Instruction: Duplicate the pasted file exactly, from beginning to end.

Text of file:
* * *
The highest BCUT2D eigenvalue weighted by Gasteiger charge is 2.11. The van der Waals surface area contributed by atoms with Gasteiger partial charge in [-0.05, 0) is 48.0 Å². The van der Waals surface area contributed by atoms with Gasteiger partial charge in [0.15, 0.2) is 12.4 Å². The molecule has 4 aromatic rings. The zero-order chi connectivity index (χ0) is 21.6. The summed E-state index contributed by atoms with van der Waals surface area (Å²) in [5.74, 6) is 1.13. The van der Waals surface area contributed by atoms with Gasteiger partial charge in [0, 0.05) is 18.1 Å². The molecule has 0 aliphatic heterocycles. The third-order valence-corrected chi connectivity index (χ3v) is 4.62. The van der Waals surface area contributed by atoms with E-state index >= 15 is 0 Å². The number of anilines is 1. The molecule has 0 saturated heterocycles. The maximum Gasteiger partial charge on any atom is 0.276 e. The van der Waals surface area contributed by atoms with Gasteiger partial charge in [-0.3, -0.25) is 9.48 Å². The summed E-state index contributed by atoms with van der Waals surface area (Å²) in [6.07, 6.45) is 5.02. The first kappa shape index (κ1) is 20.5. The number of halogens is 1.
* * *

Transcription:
The highest BCUT2D eigenvalue weighted by Gasteiger charge is 2.11. The van der Waals surface area contributed by atoms with Gasteiger partial charge in [-0.05, 0) is 48.0 Å². The van der Waals surface area contributed by atoms with Gasteiger partial charge in [0.15, 0.2) is 12.4 Å². The molecule has 4 aromatic rings. The zero-order chi connectivity index (χ0) is 21.6. The summed E-state index contributed by atoms with van der Waals surface area (Å²) in [5.74, 6) is 1.13. The van der Waals surface area contributed by atoms with Gasteiger partial charge in [0, 0.05) is 18.1 Å². The molecule has 0 aliphatic heterocycles. The third-order valence-corrected chi connectivity index (χ3v) is 4.62. The van der Waals surface area contributed by atoms with E-state index >= 15 is 0 Å². The number of anilines is 1. The molecule has 0 saturated heterocycles. The maximum Gasteiger partial charge on any atom is 0.276 e. The van der Waals surface area contributed by atoms with Gasteiger partial charge in [-0.3, -0.25) is 9.48 Å². The summed E-state index contributed by atoms with van der Waals surface area (Å²) in [6.07, 6.45) is 5.02. The first kappa shape index (κ1) is 20.5. The number of halogens is 1.